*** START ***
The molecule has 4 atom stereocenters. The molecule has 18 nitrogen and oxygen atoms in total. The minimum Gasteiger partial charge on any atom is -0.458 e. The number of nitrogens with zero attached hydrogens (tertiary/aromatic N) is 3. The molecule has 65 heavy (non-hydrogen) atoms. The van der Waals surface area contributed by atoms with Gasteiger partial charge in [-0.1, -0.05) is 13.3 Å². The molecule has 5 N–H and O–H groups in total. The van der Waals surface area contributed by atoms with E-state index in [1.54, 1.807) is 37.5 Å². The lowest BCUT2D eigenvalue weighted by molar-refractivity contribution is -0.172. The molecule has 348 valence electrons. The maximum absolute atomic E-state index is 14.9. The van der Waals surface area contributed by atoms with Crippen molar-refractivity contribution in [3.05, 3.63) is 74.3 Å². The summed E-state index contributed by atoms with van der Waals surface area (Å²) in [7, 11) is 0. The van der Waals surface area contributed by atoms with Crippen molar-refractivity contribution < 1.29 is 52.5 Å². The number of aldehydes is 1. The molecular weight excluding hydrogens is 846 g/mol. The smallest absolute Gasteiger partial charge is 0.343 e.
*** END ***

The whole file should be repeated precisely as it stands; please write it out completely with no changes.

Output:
The molecule has 4 atom stereocenters. The molecule has 18 nitrogen and oxygen atoms in total. The minimum Gasteiger partial charge on any atom is -0.458 e. The number of nitrogens with zero attached hydrogens (tertiary/aromatic N) is 3. The molecule has 65 heavy (non-hydrogen) atoms. The van der Waals surface area contributed by atoms with Gasteiger partial charge in [-0.1, -0.05) is 13.3 Å². The molecule has 5 N–H and O–H groups in total. The van der Waals surface area contributed by atoms with E-state index in [1.54, 1.807) is 37.5 Å². The lowest BCUT2D eigenvalue weighted by molar-refractivity contribution is -0.172. The molecule has 348 valence electrons. The maximum absolute atomic E-state index is 14.9. The van der Waals surface area contributed by atoms with Crippen molar-refractivity contribution in [3.05, 3.63) is 74.3 Å². The summed E-state index contributed by atoms with van der Waals surface area (Å²) in [7, 11) is 0. The van der Waals surface area contributed by atoms with Crippen molar-refractivity contribution < 1.29 is 52.5 Å². The number of aldehydes is 1. The molecular weight excluding hydrogens is 846 g/mol. The smallest absolute Gasteiger partial charge is 0.343 e.